Recommended Viewing Situation:
Contemplating my black heart by the dwindling fire.
‘Rosemary’s Baby’ marked my baptism into the horror genre. My years were far too tender but watching Westerns at an even younger age possibly prepared me somewhat. (Neither genre upset me as acutely as Lassie films; I have vivid memories of fleeing to the stairs and through tears of anger – at the film industry, for allowing Lassie to suffer – announcing my intention to stay there until receiving assurances that the nation’s canine sweetheart was going to make it.) ‘Omen’ was the next horror to draw me in and then ‘Carrie’, which was the first one to scare me. Along came the ‘80s and ‘A Nightmare on Elm Street’ and although I was still too young to watch the initial burst of movies from this franchise, I was a seasoned horror fan by then and managed to terrify myself by watching all of them. Wes Craven is responsible for much progression within the genre but on a personal level, he is responsible for blighting my teen years with torturous nightmares and sleepless nights, when I almost suffocated under my duvet while my wall bulged above my head (of course it did) and a man in a stripy jumper resided under my bed, waiting to liquidise me while I slept. I owe him so much.
My intense relationship with this genre was not something I undertook alone; thankfully, I had company as one of my best friends joined me in the white-knuckle ride of despair through these fearsome flicks. According to psychologists, a love of horror movies is a typical feature of adolescence. My teen movie buddy and I have not moved on, however, as we still enjoy lurching from terror from terror, although his viewing now takes place (to quote him) ‘through my fingers’.
My tastes have matured though and I have become more discerning. Horror movies can be a dreadful experience for the wrong reasons and whereas I am open-minded about innovative ways to scare an audience, I have expectations regarding the conventions of horrors. If a director deviates too much from these conventions, the fear factor can be lost. And like humour, fear changes over time. What scares an audience in one decade, might not scare them in the next. So, a horror that continues to terrify people more than three decades after its release, must be a masterpiece … and that surely describes Stanley Kubrick’s ‘The Shining’. Like Overlook Hotel itself, it presides over all others of its kind at the pinnacle of my own personalised hierarchy. I am so in awe of every facet of it, that I don’t feel worthy of reviewing it. So I won’t, but that was never the purpose of this feature anyway.
The opening of ‘The Amityville Horror’ (2005) is a montage of images acting as a prologue: it tells the story of a man murdering his family. An effective way of giving us the backstory, if a little unnecessary and a lot GCSE Media. Then the story begins … director Andrew Douglas chose the ‘happy families’ beginning and we are introduced to George Lutz (Ryan Reynolds), his wife Kathy (Melissa George) and Kathy’s young children. We learn that George is their stepfather and their real dad has died. Life is good … our yummy couple are still in the throes of the honeymoon period and the two youngest children, Chelsea (Chloe Grace Moretz) and Michael (Jimmy Bennett) are saccharine sweet. The eldest child, Billy (Jesse James) assumes the role of thoughtful, reflective adolescent struggling to come to terms with a new step-dad or, put simply, grumpy teenager. Mum and step-dad go to view a house and on the way there are some bird’s eye view shots of their car, as seen in The Shining. A popular camera angle for a horror, to give us a sense of someone or something watching. They arrive at the house and it is a bright autumnal day, reminiscent of the Torrances’ arrival day at the hotel. Very different from the shot of the same house at the start of the movie, standing firm against wind and rain. Good use of pathetic fallacy and again, not unusual in a horror. A fleeting shot of a shadow in the hallway, noticed by the realtor but not the couple, provides us with a soupcon of dramatic irony, a feature of many movies, but especially horrors.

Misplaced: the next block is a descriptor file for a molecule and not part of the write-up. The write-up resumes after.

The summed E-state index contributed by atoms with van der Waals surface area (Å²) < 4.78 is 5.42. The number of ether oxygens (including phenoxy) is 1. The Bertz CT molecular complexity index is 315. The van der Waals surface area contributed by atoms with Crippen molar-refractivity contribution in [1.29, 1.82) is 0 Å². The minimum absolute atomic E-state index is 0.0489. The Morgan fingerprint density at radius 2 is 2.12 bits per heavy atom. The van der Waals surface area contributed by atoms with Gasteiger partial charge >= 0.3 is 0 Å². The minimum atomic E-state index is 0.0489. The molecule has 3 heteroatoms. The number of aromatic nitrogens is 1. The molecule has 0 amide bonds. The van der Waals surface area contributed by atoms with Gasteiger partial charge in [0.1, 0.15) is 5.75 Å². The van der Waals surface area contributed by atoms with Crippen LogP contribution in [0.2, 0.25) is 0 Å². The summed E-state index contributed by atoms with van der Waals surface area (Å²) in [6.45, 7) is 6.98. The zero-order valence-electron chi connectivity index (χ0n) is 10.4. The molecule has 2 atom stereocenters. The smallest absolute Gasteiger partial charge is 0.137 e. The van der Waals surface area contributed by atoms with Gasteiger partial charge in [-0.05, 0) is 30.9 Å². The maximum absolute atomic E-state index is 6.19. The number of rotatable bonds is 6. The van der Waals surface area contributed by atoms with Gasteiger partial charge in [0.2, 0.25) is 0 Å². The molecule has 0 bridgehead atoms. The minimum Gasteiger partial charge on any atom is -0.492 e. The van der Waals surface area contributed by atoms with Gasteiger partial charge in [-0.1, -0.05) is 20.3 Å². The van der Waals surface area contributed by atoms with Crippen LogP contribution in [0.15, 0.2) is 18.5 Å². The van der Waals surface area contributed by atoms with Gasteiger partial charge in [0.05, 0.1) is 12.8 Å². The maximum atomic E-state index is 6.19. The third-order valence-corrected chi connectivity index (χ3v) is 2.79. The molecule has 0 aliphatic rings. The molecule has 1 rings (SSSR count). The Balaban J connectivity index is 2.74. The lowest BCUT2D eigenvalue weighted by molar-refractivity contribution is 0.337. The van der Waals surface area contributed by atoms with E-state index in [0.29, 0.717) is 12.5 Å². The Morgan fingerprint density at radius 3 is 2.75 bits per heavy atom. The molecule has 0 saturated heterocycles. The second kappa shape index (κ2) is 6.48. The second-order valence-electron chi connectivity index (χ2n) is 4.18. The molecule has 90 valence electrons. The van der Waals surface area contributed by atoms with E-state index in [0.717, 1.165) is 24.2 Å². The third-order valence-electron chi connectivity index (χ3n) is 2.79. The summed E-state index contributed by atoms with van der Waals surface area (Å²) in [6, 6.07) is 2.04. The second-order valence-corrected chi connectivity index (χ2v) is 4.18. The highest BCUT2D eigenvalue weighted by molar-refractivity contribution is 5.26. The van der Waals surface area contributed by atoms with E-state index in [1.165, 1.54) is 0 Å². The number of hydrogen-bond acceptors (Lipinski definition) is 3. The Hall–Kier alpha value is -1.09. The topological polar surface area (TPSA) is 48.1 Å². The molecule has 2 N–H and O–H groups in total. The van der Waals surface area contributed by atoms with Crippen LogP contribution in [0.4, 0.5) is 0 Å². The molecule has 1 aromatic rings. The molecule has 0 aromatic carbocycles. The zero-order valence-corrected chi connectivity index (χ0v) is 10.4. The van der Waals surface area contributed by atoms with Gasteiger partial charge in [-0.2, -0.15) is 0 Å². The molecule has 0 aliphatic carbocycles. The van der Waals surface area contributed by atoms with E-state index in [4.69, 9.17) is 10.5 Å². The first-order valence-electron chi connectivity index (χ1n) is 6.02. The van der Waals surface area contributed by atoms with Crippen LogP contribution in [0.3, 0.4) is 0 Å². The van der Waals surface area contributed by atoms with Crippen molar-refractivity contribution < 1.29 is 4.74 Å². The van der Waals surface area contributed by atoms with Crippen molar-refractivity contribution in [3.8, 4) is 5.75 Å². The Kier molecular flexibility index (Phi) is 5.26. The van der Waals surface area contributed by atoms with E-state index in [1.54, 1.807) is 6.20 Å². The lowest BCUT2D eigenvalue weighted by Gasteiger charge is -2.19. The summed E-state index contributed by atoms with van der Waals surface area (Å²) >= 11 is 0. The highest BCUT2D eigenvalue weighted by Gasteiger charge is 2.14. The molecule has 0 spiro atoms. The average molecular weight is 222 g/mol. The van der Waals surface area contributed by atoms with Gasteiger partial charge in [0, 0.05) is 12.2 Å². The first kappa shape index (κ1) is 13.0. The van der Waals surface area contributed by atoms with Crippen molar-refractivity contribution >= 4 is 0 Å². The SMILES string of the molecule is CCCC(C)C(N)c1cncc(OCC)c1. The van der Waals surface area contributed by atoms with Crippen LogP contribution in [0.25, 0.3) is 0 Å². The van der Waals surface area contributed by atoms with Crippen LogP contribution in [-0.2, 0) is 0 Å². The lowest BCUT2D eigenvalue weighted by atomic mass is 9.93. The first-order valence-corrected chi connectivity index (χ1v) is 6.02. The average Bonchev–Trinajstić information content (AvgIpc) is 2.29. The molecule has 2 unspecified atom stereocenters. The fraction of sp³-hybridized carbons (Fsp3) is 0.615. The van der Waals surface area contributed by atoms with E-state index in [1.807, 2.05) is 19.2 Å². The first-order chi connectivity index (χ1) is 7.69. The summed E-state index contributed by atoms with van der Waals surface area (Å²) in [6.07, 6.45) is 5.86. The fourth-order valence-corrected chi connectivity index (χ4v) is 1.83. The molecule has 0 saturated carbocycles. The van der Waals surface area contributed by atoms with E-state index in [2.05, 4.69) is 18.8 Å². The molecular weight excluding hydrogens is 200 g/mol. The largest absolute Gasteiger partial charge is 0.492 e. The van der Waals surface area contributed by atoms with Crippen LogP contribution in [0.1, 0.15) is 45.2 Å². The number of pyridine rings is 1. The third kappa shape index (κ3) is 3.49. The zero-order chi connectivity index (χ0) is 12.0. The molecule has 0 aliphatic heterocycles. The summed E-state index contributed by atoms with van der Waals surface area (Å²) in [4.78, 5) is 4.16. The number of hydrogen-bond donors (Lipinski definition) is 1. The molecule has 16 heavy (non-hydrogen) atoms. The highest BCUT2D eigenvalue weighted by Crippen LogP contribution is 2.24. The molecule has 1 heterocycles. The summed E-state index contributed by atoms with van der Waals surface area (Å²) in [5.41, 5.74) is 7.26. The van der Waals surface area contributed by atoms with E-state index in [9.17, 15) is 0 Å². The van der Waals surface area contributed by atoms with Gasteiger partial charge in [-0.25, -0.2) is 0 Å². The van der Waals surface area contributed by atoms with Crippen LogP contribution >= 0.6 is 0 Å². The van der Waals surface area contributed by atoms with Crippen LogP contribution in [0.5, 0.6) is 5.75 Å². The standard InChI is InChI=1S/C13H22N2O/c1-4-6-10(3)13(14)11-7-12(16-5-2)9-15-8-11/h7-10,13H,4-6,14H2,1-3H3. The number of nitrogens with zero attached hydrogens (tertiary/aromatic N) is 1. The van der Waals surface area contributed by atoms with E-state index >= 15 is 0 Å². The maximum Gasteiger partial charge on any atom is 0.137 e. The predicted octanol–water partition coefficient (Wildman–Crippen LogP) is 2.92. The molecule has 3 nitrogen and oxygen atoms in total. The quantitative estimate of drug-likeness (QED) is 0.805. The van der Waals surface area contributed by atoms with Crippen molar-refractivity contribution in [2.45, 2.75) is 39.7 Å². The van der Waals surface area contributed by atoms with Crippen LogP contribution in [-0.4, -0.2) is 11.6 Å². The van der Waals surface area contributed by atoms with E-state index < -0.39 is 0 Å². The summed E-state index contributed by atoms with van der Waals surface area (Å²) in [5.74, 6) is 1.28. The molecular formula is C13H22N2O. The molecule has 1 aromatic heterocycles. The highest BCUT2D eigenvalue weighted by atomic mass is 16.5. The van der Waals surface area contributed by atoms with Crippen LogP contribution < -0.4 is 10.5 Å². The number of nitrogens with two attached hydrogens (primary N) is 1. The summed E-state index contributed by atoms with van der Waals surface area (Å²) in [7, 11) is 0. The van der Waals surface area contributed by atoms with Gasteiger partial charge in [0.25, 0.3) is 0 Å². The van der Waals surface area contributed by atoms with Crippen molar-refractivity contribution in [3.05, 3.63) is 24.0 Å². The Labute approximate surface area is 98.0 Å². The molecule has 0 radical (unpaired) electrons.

Twenty minutes in and Chelsea makes friends with Jodie, whose hole in her forehead gives away her status as dead. Almost identical timing to The Shining’s introduction to (to quote Joey from ‘Friends’) the ‘little girl ghosts’ that Danny (Danny Lloyd) sees with increasing regularity. But whereas Danny is suitably shocked by the arrival of the ‘come play with us Danny forever’ twins, Chelsea seems very jolly about her playmate with the draughty head.
We are thrown the occasional crumb of information about Overlook Hotel’s grim past, unlike the heaving platter of information that we are fed about the past of the Lutzs’ new home. Both involve massacres by men, inflicted on their families. Increasing tension between current fathers and their families is characteristic of both movies.
The enigmatic ‘redrum’ message relayed by Danny and eventually explained by way of a mirror in The Shining, is emulated in The Amityville Horror, with the magnetic fridge letters which magically shuffle round to display the words ‘katch ‘em and kill ‘em.’ Returning to mirrors, they are a useful tool in The Amityville Horror too; the dead use them to materialise, but this is not unusual in horror movies. They are used more intellectually in The Shining, not just to reveal the true message of ‘redrum’, but to symbolise the confusion surrounding the question of what is real.